The best way to manage your diabetic feet are to keep your blood sugars monitored and your blood sugars under control. When your blood sugar is out of control you are at risk of developing diabetic ulcers and skin problems. Make sure you take care of your feet. Proper foot care is very important. Just remember that more than 60% of nontraumatic lower leg amputations occur in people with diabetes. Many times if care was taken with the proper foot care, the amputation may have been prevented.

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Dawn Caldwell is a Physical Therapist in Memphis, Tennessee with Methodist Healthcare. All opinions expressed here are those of their authors and not of their employer. Information provided here is for medical education only. It is not intended as and does not substitute for medical advice. Call 888.777.5959 for more information.

Muscle Soreness or Injury?
last updated:
Tue, 11/16/2010 10:11 AM

Is your pain from muscle soreness or is it an injury?

Pain is an indicator that something is wrong. So many people have the idea that “No Pain, No Gain” is the way to workout and exercise. Too many people cause injury from pushing through it and not listening to their body. IF you body says “No.” due to pain, then stop. The moment you begin feeling pain in a joint, tendon, ligament or your back/neck, STOP. You can prevent new injuries and further problems from developing with an old injury. Readjust your position, find a different way to do the exercise, find another way to work that area of the body, but stop when you feel the pain. Exercise should not be painful.

Working out too hard and too quickly can make you sore and feel like you have an injury. If you are sore, chances are that in a few days, the soreness will gradually leave. If you are injured, the soreness and pain is usually longer and may need intervention.

Soreness is a mild breakdown of the muscle’s cells and development of the waste product lactic acid in the muscle. It can be severe, especially if you overdo training. Example: If you go out and run a 5K and have not trained in over a year, then you can bet you will be sore. If you started walking and built up to a walk/jog, then run with time, then the 5K would not be so hard on your body.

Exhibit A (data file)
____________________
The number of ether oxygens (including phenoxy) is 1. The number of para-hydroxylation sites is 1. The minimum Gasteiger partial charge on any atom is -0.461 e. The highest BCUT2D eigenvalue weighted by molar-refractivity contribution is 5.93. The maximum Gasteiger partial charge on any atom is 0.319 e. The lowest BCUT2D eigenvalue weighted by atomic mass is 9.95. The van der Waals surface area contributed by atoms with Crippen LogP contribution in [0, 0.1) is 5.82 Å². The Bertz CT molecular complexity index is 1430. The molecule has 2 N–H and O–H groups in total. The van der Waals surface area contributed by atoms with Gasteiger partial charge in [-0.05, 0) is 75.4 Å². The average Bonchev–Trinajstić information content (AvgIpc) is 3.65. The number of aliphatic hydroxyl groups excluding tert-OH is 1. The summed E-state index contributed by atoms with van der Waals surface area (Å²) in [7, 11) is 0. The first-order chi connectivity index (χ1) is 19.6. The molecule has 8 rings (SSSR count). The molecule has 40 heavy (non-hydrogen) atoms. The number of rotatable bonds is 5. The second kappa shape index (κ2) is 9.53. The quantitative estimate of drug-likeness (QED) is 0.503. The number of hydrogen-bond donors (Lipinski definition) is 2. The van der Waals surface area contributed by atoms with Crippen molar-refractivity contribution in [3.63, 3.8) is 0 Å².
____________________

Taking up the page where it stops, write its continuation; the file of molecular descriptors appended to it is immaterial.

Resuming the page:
Injuries are different. They are caused from hyperextension, repetitive trauma, lack of stretching or warming up muscles, improper body mechanics and positioning, etc. Injuries can be severe, painful and nagging. The important thing is not to ignore the injury. Get treatment.

Soreness on the other hand, you need to let your body recover. Try these tips:

  • Back off of the intensity of the exercise and let the body recuperate.
  • Begin Slowly, working into the higher intensity exercises.
  • Do your exercise correctly.
  • Use proper body mechanics.
  • If the weight is too heavy and you start using your back instead of lifting with your legs, lower the weight amount and work up to your goal while maintaining body mechanics and proper positioning.
  • Warm up before and stretch prior to any exercise.

Listen to your body. If it says, “No, I’m in too much pain.” then stop and see what the problem is before you cause a problem. Be smart with exercise.

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Dawn Caldwell is a Physical Therapist in Memphis, Tennessee with Methodist Healthcare. All opinions expressed here are those of their authors and not of their employer. Information provided here is for medical education only. It is not intended as and does not substitute for medical advice. Call 888.777.5959 for more information.

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Methodist Healthcare is an integrated health care delivery system, dedicated to the art of healing through our faith-based commitment to minister to the whole person. 1211 Union Avenue, Memphis, Tennessee 38104 • (901) 516-7000